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was stabilised and transformed with an intricate series of connected community roof spaces and glazed facades. Today, several apartments are part of the student housing scheme of Berlin’s Technical University. Other schemes included new schools (infilling the courtyards of housing blocks in new ways), new parks, landscaping and community projects. Some of these, which can’t be seen from the street as pieces of ‘architecture’ were important nonetheless – and sometimes marked a radical shift in thinking by allowing residents groups to rebuild their own buildings to fit with their own, often communitarian needs. The IBA program has an ironic legacy – the Berlin Wall fell before many of the projects were completed, and Kreuzberg suddenly found itself reconnected and at the centre of the city. In trying to save a district of the city that was seen as a failure, the IBA program in effect did much to revive an area that is increasingly the most sought-after place to live in Berlin, leading to a new influx of much wealthier migrants and a rapid process of gentrification. The positive legacies of the 1987 IBA for today’s Berlin include the return of perimeter block housing after the mid20th century experiment with modernist towers and slabs; and radical means of building procurement through direct action, now codified in the small but significant cohousing movement. Cohousing in Berlin embraces a range of alternative housing models and approaches. These include traditional and new style cooperatives, community-driven housing, former squats with acquired legal rights, self-build multi-housing, and architect-led creative alternatives. Many of these models overlap and are still a niche phenomenon but are usually “self-organised building groups” or “Baugruppen”. These groups organise finance, acquire sites and become developers but the fundamental impulse tends to be strong community ideals and the making of homes imbued with use-value, not investment properties positioned in the market for exchangevalue. The persistence of radical alternatives to untrammelled market forces remains one of the most powerful currents of Berlin’s urban culture. Jim Hudson is a London based writer on architecture and urbanism, author of the long-running blog ‘Architecture in Berlin’.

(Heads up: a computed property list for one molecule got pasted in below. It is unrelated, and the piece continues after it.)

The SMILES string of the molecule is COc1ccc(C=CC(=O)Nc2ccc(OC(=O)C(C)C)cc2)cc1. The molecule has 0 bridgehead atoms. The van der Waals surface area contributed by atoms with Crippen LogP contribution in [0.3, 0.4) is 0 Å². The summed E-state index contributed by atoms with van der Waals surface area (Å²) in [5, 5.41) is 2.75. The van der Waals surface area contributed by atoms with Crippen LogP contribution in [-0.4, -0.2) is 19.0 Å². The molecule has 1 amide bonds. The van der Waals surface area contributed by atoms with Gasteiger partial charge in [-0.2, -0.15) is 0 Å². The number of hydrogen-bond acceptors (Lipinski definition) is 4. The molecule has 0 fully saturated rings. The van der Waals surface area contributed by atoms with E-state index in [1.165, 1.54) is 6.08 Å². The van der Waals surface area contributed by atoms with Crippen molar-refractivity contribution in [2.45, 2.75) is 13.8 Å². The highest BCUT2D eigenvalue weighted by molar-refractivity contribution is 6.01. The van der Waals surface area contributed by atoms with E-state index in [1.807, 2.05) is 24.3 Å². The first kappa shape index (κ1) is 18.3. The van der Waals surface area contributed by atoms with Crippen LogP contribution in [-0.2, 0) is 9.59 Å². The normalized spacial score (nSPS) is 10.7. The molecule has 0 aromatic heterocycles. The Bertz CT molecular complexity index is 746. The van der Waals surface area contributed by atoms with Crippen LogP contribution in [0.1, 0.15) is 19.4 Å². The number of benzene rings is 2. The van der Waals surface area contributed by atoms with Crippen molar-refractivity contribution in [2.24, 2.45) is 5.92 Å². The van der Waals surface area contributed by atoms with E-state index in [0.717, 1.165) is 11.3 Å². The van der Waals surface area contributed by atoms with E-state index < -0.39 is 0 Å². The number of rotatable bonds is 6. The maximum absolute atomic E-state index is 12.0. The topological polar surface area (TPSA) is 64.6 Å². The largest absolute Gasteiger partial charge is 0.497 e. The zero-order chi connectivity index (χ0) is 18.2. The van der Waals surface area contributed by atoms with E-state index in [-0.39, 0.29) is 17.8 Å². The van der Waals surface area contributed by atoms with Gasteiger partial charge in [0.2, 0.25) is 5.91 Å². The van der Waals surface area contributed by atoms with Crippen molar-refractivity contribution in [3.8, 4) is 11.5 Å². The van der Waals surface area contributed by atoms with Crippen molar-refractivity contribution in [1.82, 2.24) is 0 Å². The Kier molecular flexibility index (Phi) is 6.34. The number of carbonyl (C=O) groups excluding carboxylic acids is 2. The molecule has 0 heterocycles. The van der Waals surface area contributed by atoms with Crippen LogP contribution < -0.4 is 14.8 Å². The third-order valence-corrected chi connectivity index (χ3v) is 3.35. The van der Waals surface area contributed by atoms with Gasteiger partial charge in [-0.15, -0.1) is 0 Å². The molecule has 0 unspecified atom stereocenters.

1987 Berlin International Building Exhibition (IBA) The 1987 Berlin IBA pursued two strategies directed by two organisational branches. In the mixed-use neighbourhoods of the eastern part of Kreuzberg, one branch introduced the principles of ‘careful urban renewal’, for which its head, Hardt-Waltherr Hämer (1922-2012), had already laid the foundations in the 1970s. Careful urban renewal meant renovation instead of demolition; it strove to avoid the displacement of residents and to retain the traditional finegrain functional mix of housing and workshops in the area, the so-called ‘Kreuzberg Mix’. This strategy concerned with the regeneration of the old historic building stock was called ‘IBA Altbau’. It could not work, however, in the western part of Kreuzberg, which had been much more severely damaged in the war. All that was left there was the grid of the baroque city extension, within which modernist agglomerations of large-scale housing projects had been built. This area provided a particular challenge. Here, the ‘IBA Neubau’ branch concentrated on experimenting with new forms of architecture and urban design without losing the connection with the past. Its director, the architect Josef-Paul Kleihues (1933-2004), had immersed himself in research on Berlin’s urban history for a number of years in preparation for this new task. He invented the method of ‘critical reconstruction’. This concept meant that, while employing new architecture, urban design was to follow the structural principles of what had been in place before wartime destruction. In the absence of pre-war buildings, the strategy therefore aimed for an orientation towards the historic pattern of streets and public spaces, parcels, building lines and heights, urban density, social mix as well as a mix of actors and architects. The term ‘critical’ meant keeping a critical distance to simply replicating the destroyed buildings. After the fall of the wall, this approach formed the basis of the 1996 ‘Planwerk Berlin’ strategy introduced and implemented by Berlin’s building director of the post-Wall era, Hans Stimmann. - Professor Karl Fischer

“The persistence of radical alternatives to untrammelled market forces remains one of the most powerful currents of Berlin’s urban culture”

Master of Urban Development

Design 2015-2016


Mudd folio final 02 mar 2016  

City Visions: Method & Design Chicago | Berlin | Sydney International Studio workshops from the Masters of Urban Development & Design degree...